Finally, an introduction to agent-based modeling using Netlogo. Vow! I have been waiting for such a book for years. Looking at the titles of the chapters it looks like the perfect book to learn agent-based modeling and Netlogo at the same time. Indeed, if you are an ecologist, this is THE book for you. Unfortunately, if you are interested in anything else, The Netlogo User Manual is still your best choice. This book gives too much detail about modeling ecological problems without paying enough attention to fundamental information about agent-based modeling or Netlogo. Out of 103 references 76 are about biology, most of them about special problems of ecology. The classical books about agent-based modeling are not even mentioned (Growing Artificial Societies by Epstein and Axtell is the only exception).
Drs. Railsback and Grimm are established scientists and modelers. I strongly encourage them to publish a revised second edition of this book that would really deserve to be called a practical introduction to agent-based modeling and Netlogo.
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8 of 8 people found the following review helpful By Aristotelis Gkiolmas on March 2, 2012
Format: Paperback
Excellent book! A thorough introduction to NetLogo programming, most helpful for beginners in the field.
I work in Education and this book helps a lot with also TEACHING NetLogo. I strongly recommend it to everyone, Biologist or not, who is working with the specific programmming environment.
Aristotelis Gkiolmas, Athens, GREECE.
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7 of 7 people found the following review helpful By J. Taylor on May 31, 2012
Format: Paperback
I have been using this text as a resource for a middle school (7th and 8th grades) computational science class focusing on agent-based modeling. The first projects (mushroom hunters and butterfly hill-climbing) have provided rich experiences for my students. This is my first chance to teach this sort of modeling using NetLogo--after many years of teaching with StarLogo--and it has been a real pleasure to see a text oriented towards experimentation with ABMs in a language with such a gentle learning curve become available. I intend to use the text itself in a more advanced course for high schoolers in the fall.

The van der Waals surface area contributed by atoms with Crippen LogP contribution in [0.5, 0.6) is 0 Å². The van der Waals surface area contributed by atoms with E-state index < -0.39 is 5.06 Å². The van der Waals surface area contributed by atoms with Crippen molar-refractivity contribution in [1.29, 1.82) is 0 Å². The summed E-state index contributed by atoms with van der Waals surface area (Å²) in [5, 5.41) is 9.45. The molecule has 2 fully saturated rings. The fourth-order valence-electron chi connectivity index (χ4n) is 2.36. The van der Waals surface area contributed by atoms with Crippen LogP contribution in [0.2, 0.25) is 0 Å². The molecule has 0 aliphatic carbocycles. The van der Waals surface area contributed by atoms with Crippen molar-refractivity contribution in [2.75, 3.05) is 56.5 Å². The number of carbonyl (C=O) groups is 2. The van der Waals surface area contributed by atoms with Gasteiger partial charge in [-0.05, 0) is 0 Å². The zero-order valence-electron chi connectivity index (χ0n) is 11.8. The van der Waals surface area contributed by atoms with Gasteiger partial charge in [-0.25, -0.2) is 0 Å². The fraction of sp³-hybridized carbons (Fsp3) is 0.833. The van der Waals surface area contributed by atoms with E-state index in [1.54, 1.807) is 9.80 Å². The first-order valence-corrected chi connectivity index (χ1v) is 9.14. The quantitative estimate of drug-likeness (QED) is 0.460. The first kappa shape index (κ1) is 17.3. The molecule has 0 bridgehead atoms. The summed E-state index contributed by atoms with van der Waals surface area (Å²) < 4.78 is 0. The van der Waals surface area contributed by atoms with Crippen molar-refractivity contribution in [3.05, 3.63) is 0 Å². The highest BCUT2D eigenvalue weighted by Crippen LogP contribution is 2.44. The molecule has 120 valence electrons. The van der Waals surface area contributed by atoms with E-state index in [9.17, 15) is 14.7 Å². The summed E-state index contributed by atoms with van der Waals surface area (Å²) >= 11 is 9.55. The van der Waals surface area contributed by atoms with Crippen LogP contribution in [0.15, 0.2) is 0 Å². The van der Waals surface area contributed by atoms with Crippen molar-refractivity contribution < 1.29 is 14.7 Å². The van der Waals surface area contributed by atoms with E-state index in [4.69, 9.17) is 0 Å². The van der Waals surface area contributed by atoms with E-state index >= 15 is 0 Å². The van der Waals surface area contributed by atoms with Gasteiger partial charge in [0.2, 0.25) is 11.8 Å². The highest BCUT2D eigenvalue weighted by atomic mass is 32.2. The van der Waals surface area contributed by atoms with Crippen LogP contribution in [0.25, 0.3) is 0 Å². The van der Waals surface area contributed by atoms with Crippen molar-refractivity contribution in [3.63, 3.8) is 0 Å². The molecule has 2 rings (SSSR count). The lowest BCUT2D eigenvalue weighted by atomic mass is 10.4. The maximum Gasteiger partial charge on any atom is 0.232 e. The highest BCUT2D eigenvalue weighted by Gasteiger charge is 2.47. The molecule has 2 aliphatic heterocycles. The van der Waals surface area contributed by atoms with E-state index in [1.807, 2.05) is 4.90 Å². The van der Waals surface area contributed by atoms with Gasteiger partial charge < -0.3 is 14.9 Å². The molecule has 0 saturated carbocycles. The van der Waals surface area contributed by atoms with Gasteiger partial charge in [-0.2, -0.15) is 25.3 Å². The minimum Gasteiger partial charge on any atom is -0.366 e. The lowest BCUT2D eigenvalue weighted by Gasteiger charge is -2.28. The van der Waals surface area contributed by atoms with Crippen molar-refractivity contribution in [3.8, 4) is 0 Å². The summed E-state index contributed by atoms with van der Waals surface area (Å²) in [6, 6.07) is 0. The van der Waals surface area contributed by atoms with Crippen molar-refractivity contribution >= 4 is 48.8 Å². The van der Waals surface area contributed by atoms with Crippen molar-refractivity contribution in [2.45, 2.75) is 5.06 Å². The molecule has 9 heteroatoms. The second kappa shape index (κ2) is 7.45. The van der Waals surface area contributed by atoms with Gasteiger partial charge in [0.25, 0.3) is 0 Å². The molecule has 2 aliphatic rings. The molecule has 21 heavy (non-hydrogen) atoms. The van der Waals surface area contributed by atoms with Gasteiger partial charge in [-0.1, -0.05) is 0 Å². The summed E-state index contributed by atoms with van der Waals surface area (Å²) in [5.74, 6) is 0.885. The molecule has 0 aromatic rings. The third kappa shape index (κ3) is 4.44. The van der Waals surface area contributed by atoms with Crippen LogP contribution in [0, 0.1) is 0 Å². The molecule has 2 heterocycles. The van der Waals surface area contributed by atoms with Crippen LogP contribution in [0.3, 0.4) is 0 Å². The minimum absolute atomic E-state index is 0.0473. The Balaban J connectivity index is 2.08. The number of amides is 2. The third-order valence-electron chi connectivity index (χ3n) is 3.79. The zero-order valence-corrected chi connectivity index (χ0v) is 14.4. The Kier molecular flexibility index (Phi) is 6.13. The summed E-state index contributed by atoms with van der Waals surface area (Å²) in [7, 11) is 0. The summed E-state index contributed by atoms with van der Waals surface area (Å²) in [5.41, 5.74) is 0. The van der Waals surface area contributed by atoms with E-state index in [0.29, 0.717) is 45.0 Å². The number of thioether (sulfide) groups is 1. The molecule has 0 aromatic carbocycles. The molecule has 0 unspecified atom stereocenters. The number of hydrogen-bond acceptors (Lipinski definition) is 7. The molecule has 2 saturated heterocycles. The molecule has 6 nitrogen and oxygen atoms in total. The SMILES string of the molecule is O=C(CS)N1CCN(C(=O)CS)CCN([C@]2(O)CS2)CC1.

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4 of 4 people found the following review helpful By Paul M Blanton on January 4, 2013
Format: Paperback Verified Purchase
Very good introduction to both agent based modeling and the NetLogo software. A good text for a modeling course. Good accompanying on-line resources. My only complaint is that the book is a little uneven, chapter to chapter, in the level of detail and instruction. Those using this book to teach themselves may get frustrated, as the authors 'take the training wheels off' very quickly. Some basic things seem under-explained, while others are over-explained. I do like that the book isn't a step by step 'push this button' cookbook (like most computer books), but arguably there's a bit too much philosophy of modeling material at times. People with no or little programming experience may get unnecessarily bogged down stymied by simple problems that a teacher or classmate could quickly answer. The strength of the examples and exercises is that they very quickly get the reader to think critically about modeling and its assumptions; the weakness of the more philosophical approach is it will turn off people who are more interested in quickly learning the software. This is NOT a NetLogo instruction manual. While those with some programming experience and/or a fair bit of patience and tenacity can use this book to teach themselves how to program ABMs, the best use of this book is probably as a textbook in a modeling course.
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4 of 4 people found the following review helpful By R. Kreisler on August 6, 2012
Format: Kindle Edition Verified Purchase
I really appreciated that the book focuses on the high level concepts and planning, rather than details such as syntax which you can get from other resources. There are many notes to people with programming experience to relate their knowledge to NetLogo and help prevent frustration. I wish other books about software realized how important understanding the goals and concepts are as opposed to details which you can slot into place once you have a better understanding of the big picture.
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2 of 2 people found the following review helpful By Amazon Customer on July 22, 2014
Format: Kindle Edition Verified Purchase
This is a very well written introduction to agent-based modeling. The authors are luminaries in the field and this book provides a very useful, clear, and effective introduction to practical modeling. The choice of Netlogo as the programming language is very wise, as it lets the reader quickly get to work writing models without getting bogged down in programming details. This book is suitable for a text in a formal course, or as a self-study guide. The emphasis on ODD (Overview, Design, Details) approach to designing and documenting models is very helpful and there are good examples throughout of using the ODD description to replicate models used in published research.

I recommend this book both as a textbook for teaching agent-based modeling and as a reference book for anyone working in the field.